2. Don’t carry all your money with you. When you go out only carry what you need. That way if you are the victim of a crime, or lose your wallet, you still have some cash on hand. It doesn’t hurt to travel with an extra credit card as well.
  3. Don’t overindulge in alcohol. To remain situationally aware and know what’s going on around you don’t overdo it on the cocktails. If it’s a special occasion and you plan on celebrating and drinking a lot of alcohol then at least have one friend that drinks less, or not at all, to watch over everyone else.
  4. Don’t carry a big open purse. Stick to crossbodies and compact bags with sevure straps. Even small backpacks are okay as long as you carry them in front zipped up in crowded places and tight quarters.
  5. Don’t buy drugs. Enough said.

Safety Tips for Puerto Vallarta

Besides the things not to do in Puerto Vallarta, stay safe by implementing other helpful travel safety tips and these very important three things:

1. Purchase Travel Insurance

Puerto Vallarta has excellent health care, urgent cares and pharmacies. You should have your choice of several types of facilities if you were to get sick or injured. Just remember that most healthcare facilities in Mexico require payment up front.

Before traveling, check your health insurance to see what it covers when traveling. Some policies like Blue Cross Blue Shield provide global policies. If you find you don’t have any coverage out of the United States then travel insurance can help in the case of emergency or if you need medical assistance.

Companies like Allianz and World Nomads are good choices and cater to long-term travelers and digital nomads. Or sites like TravelInsurance.com make it easy to compare a bunch of travel insurance plans with coverage aimed to casual travelers. You can even add in trip cancellation and interruption.

2. Pay Attention to the Ocean

When discussing the topic is Puerto Vallarta safe, since the city is located on the Pacific Ocean, where the waves can be more intense and rougher, water safety is one of the things you want to prepare for. Even though they are around, most beaches don’t have a huge lifeguard presence.

That puts it up to you to pay attention to swimming conditions and the beach warning flags. You should know what the different colors mean and when to stay out of the water. Green is safe, yellow is caution and red means you should stay out of the water. Purple flags means wildlife, like crocodiles or jellyfish, have been spotted.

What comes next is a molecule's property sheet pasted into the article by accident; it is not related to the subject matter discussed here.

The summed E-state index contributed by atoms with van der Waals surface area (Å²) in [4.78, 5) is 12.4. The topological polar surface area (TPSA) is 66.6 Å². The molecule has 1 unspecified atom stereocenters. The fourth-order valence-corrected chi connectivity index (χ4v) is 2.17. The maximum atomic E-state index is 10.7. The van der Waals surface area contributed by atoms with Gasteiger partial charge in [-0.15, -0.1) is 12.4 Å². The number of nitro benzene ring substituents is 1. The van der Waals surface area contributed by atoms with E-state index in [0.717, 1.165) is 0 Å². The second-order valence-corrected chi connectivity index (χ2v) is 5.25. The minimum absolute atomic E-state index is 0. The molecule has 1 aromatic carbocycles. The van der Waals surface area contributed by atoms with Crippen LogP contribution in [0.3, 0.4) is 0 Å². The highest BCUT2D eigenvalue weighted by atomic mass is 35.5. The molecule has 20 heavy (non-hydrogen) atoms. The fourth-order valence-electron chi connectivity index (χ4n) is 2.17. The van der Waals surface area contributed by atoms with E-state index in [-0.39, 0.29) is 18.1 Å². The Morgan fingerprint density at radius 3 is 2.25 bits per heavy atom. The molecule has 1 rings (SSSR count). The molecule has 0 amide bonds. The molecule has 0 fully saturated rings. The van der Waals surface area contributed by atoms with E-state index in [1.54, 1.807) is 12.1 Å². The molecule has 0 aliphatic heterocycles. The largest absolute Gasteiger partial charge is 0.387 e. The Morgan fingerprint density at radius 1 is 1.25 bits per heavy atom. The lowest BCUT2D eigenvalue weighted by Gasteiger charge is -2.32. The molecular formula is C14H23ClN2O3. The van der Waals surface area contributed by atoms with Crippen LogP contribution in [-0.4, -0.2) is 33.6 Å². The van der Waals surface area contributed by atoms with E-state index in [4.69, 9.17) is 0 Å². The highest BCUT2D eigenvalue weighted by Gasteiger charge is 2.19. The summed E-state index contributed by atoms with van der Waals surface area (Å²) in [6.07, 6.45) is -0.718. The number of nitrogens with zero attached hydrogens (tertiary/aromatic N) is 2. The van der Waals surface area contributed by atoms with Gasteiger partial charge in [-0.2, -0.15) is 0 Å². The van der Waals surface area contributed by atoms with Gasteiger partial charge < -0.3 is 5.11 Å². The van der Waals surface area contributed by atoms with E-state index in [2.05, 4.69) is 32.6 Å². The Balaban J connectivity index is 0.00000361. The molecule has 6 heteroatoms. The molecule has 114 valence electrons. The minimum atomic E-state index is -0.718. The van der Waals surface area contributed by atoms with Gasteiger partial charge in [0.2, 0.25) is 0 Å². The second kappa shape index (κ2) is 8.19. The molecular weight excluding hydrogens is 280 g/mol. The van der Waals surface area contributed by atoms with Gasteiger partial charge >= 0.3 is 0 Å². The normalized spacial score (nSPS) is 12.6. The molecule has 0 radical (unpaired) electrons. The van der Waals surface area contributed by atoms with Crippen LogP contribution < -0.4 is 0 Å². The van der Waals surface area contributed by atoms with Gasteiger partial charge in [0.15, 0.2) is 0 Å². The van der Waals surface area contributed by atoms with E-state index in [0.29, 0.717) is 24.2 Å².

Crocs generally aren’t an issue on beaches unless the beach is near one of Puerto Vallarta’s many rivers that empty into the ocean. It’s not uncommon to spot crocodiles sunning themselves on the banks. In the last few years, there have also been reports of injuries. For your safety, avoid the ocean around the rivers and don’t swim at night.

Playa Camarones Puerto Vallarta, Mexico

3. Watch What You Eat and Drink

Out of all the places I’ve visited in Mexico, I’ve had the least amount of problems with the food and water in Puerto Vallarta. Maybe this is due the fact, according to people that live there, the water in Puerto Vallarta is superior to water in other cities in Mexico. To the point that people will tell you that it’s safe to drink from the tap.

I personally wouldn’t do that mainly because bacteria in other parts of the world is different from the bacteria in your home country and introducing a different, or bad, bacteria can make you very sick. To be as safe as possible, stick to bottled water. Most resorts and hotels have water filtration systems or have ice, made from filtered water delivered so you don’t have to be too concerned with that either.

All and all, it really all just depends on you body and how sensitive it is. If you are predisposed to having stomach issues when traveling, what helped me, and I did this for my daughter when she was younger too, was a taking a Pepto before meals to protect the stomach lining. Note: I’m not a doctor nor am I offering medical advice, I’m only saying what has helped in my experience.

The good news is Puerto Vallarta has excellent healthcare so if you were to get sick, the city has plenty of urgent care facilities, hospitals and and pharmacies in the tourist areas.

Final Thoughts About is Puerto Vallarta Safe?

Puerto Vallarta, like any destination, has its safety considerations, but it’s generally regarded as a safe place for travelers. The city prioritizes tourism and takes measures to ensure the well-being of its visitors. However, as with traveling anywhere, it’s wise to always be aware of your surroundings.

Stick to well-lit and populated areas, avoid displaying valuables openly, and be cautious when engaging in nightlife activities. By staying informed and using common sense, visitors can enjoy all that Puerto Vallarta has to offer with peace of mind.

See you on the road!